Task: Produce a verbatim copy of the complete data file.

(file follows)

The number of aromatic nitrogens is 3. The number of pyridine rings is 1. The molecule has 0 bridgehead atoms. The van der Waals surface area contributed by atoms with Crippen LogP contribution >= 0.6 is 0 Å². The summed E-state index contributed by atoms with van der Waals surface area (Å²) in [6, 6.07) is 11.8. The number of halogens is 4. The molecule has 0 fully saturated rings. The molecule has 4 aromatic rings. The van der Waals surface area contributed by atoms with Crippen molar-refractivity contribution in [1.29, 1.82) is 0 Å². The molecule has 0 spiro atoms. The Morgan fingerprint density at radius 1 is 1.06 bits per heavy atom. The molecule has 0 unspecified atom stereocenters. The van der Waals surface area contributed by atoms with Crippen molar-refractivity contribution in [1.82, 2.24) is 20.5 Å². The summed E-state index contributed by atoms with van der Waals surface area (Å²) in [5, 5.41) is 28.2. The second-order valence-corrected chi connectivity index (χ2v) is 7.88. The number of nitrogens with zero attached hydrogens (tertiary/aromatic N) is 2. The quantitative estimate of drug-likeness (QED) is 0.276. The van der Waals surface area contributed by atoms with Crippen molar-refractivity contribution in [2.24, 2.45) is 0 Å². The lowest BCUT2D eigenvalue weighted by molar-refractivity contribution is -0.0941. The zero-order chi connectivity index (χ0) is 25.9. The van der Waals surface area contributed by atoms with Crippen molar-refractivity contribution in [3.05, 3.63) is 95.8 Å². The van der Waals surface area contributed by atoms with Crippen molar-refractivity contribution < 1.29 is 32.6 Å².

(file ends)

The number of aromatic nitrogens is 3. The number of pyridine rings is 1. The molecule has 0 bridgehead atoms. The van der Waals surface area contributed by atoms with Crippen LogP contribution >= 0.6 is 0 Å². The summed E-state index contributed by atoms with van der Waals surface area (Å²) in [6, 6.07) is 11.8. The number of halogens is 4. The molecule has 0 fully saturated rings. The molecule has 4 aromatic rings. The van der Waals surface area contributed by atoms with Crippen molar-refractivity contribution in [1.29, 1.82) is 0 Å². The molecule has 0 spiro atoms. The Morgan fingerprint density at radius 1 is 1.06 bits per heavy atom. The molecule has 0 unspecified atom stereocenters. The van der Waals surface area contributed by atoms with Crippen molar-refractivity contribution in [1.82, 2.24) is 20.5 Å². The summed E-state index contributed by atoms with van der Waals surface area (Å²) in [5, 5.41) is 28.2. The second-order valence-corrected chi connectivity index (χ2v) is 7.88. The number of nitrogens with zero attached hydrogens (tertiary/aromatic N) is 2. The quantitative estimate of drug-likeness (QED) is 0.276. The van der Waals surface area contributed by atoms with Crippen molar-refractivity contribution in [2.24, 2.45) is 0 Å². The lowest BCUT2D eigenvalue weighted by molar-refractivity contribution is -0.0941. The zero-order chi connectivity index (χ0) is 25.9. The van der Waals surface area contributed by atoms with Crippen molar-refractivity contribution in [3.05, 3.63) is 95.8 Å². The van der Waals surface area contributed by atoms with Crippen molar-refractivity contribution < 1.29 is 32.6 Å².